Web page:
Election 2020

Norquist Has Not Received Signed Anti-Tax Pledge From Trump

PHILADELPHIA – Americans for Tax Reform president Grover Norquist told PJM that he has not received the signed anti-tax pledge from Republican presidential candidate Donald Trump.

ATR encourages state and federal elected officials to sign the taxpayer protection pledge as a commitment to not raise taxes in office.

“His [then] campaign manager Corey Lewandowski sent an email saying he has signed it and he would get it over to me, but then they had changes over there. So I have been told it has been signed over there but I don’t have it,” Norquist told PJM at the RNC’s headquarters during the Democratic National Convention.

“Until we have it and put it online it is not signed – privately signed doesn’t count. At some point, it will be publicly signed. He may have his own timetable. The other piece to this is that he has publicly stated in TIME magazine and other places never ever would he agree to a tax increase,” he added.

Norquist applauded Trump’s tax plan and said the criticism of the proposal has been that it cuts taxes too much.

“Not my criticism, other people’s criticism; it is a tremendous pro-growth tax policy. It takes the corporate rate from 35 percent to 15 percent – that makes us better than China, better than Canada…better than anybody in Europe, a little bit behind Ireland, but right now we are at 35, we are dead last,” he said. “We are the worst country in the world to do business in because of our corporate income tax and getting that down to 15 is huge, huge, huge.”

Norquist said Trump’s tax plan would not benefit the wealthy more than the middle class or low-income individuals.

“No, because there are people in the lower middle income area that go from paying taxes to zero. That’s an infinite change and somebody in a higher income bracket could see a reduction in their marginal tax rate, but they were talking about taking it from 43 down to 30 or something,” he said. “It’s on a dollar amount somebody who is paying an awful lot looks like they are getting a big dollar amount, but as a percentage of their income or their tax liability it’s not larger than anybody else.”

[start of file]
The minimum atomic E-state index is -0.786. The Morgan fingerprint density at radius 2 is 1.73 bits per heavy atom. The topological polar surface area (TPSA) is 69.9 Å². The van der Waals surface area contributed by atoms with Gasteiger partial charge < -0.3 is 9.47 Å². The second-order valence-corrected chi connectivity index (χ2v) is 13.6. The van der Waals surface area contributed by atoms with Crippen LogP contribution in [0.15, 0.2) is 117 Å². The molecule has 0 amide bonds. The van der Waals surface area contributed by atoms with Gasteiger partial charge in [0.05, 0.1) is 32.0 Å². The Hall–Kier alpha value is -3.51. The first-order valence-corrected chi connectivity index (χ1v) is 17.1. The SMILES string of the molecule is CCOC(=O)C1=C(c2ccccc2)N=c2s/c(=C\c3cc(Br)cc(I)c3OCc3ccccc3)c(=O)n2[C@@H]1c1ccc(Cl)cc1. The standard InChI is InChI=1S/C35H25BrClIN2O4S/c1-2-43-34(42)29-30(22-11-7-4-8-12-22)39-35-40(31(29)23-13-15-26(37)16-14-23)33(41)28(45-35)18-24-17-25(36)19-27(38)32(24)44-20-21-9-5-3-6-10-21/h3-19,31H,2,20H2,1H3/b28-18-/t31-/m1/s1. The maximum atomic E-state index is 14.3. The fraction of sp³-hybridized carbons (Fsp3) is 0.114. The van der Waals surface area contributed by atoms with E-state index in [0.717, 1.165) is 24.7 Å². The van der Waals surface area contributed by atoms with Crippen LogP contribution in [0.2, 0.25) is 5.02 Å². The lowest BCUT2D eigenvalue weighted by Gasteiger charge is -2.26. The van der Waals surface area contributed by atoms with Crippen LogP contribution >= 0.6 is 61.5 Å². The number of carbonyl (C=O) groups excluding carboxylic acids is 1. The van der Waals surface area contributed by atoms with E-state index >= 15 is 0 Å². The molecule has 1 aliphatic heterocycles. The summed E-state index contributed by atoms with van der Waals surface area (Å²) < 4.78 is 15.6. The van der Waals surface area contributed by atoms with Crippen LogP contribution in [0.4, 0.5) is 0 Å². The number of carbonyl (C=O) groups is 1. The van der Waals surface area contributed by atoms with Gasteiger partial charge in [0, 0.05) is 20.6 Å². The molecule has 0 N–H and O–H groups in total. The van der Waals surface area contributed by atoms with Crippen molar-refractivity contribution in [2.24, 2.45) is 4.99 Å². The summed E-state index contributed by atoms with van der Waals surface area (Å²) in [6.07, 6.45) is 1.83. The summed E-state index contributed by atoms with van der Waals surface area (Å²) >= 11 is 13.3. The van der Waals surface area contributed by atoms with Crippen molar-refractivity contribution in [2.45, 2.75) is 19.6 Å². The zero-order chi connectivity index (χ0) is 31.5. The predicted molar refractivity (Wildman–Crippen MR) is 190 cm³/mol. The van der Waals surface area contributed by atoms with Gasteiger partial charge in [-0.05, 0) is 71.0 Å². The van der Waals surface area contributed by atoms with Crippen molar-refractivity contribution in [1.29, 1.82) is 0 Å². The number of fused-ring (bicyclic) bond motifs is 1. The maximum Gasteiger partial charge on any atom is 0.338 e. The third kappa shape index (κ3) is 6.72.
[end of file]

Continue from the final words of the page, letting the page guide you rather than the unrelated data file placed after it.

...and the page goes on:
Norquist said Democrats said former President Reagan’s tax plan benefited upper-income individuals because it included a 25 percent “marginal tax cut across the board.”

“It’s an across-the-board tax cut that’s good for everybody,” he said, referencing Trump’s plan. “The Democrats always complain of any tax cut that it’s a tax cut for the rich, but when they put in taxes they tax gasoline, which is a tax increase disproportionately on lower-income people.”

Norquist criticized Sen. Tim Kaine (D-Va.), the Democratic vice presidential nominee, for raising taxes as governor of Virginia.

“He raised taxes on alcohol, cigarettes, cars, gasoline – all excise taxes that target middle-income people,” he said.

He also said Kaine tried to raise income taxes on individuals making $17,000 per year.

Norquist told PJM he believes Trump will also focus on reducing federal spending while reducing taxes.

“He has some help here. Paul Ryan has spent most of his life working on reforming entitlements so they reform to cost less,” he said. “We need to do both. We need to spend less and we need to tax less.”